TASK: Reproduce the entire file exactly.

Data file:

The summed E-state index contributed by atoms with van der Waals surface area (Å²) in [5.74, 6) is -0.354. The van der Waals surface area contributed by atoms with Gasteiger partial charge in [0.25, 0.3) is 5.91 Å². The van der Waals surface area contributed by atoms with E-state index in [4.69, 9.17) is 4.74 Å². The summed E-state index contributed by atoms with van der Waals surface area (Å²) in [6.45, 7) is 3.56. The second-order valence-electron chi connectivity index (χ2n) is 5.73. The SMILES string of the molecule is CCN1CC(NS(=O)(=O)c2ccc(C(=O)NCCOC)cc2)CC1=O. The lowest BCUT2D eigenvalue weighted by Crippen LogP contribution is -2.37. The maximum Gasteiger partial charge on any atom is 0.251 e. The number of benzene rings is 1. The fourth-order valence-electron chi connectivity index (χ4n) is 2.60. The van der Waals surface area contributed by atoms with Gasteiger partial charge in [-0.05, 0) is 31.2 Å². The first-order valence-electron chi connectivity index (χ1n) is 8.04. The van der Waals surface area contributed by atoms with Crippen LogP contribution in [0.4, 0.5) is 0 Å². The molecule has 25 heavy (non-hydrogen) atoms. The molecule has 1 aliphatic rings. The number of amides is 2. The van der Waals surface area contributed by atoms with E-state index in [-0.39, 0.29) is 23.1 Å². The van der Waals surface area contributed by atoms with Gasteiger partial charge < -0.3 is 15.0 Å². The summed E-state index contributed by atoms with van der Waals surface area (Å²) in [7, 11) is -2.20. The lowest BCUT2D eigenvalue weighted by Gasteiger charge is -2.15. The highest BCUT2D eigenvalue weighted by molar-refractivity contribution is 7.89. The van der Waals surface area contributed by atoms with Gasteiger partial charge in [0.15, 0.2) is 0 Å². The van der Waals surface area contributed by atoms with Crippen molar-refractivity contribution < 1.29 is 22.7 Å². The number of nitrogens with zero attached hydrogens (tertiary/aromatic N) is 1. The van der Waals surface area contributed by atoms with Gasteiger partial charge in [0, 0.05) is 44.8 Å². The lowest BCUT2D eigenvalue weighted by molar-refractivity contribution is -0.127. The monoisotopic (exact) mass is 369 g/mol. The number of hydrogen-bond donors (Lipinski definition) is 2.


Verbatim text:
The summed E-state index contributed by atoms with van der Waals surface area (Å²) in [5.74, 6) is -0.354. The van der Waals surface area contributed by atoms with Gasteiger partial charge in [0.25, 0.3) is 5.91 Å². The van der Waals surface area contributed by atoms with E-state index in [4.69, 9.17) is 4.74 Å². The summed E-state index contributed by atoms with van der Waals surface area (Å²) in [6.45, 7) is 3.56. The second-order valence-electron chi connectivity index (χ2n) is 5.73. The SMILES string of the molecule is CCN1CC(NS(=O)(=O)c2ccc(C(=O)NCCOC)cc2)CC1=O. The lowest BCUT2D eigenvalue weighted by Crippen LogP contribution is -2.37. The maximum Gasteiger partial charge on any atom is 0.251 e. The number of benzene rings is 1. The fourth-order valence-electron chi connectivity index (χ4n) is 2.60. The van der Waals surface area contributed by atoms with Gasteiger partial charge in [-0.05, 0) is 31.2 Å². The first-order valence-electron chi connectivity index (χ1n) is 8.04. The van der Waals surface area contributed by atoms with Crippen LogP contribution in [0.4, 0.5) is 0 Å². The molecule has 25 heavy (non-hydrogen) atoms. The molecule has 1 aliphatic rings. The number of amides is 2. The van der Waals surface area contributed by atoms with E-state index in [-0.39, 0.29) is 23.1 Å². The van der Waals surface area contributed by atoms with Gasteiger partial charge < -0.3 is 15.0 Å². The summed E-state index contributed by atoms with van der Waals surface area (Å²) in [7, 11) is -2.20. The lowest BCUT2D eigenvalue weighted by Gasteiger charge is -2.15. The highest BCUT2D eigenvalue weighted by molar-refractivity contribution is 7.89. The van der Waals surface area contributed by atoms with Gasteiger partial charge in [0.15, 0.2) is 0 Å². The van der Waals surface area contributed by atoms with Crippen molar-refractivity contribution < 1.29 is 22.7 Å². The number of nitrogens with zero attached hydrogens (tertiary/aromatic N) is 1. The van der Waals surface area contributed by atoms with Gasteiger partial charge in [0, 0.05) is 44.8 Å². The lowest BCUT2D eigenvalue weighted by molar-refractivity contribution is -0.127. The monoisotopic (exact) mass is 369 g/mol. The number of hydrogen-bond donors (Lipinski definition) is 2.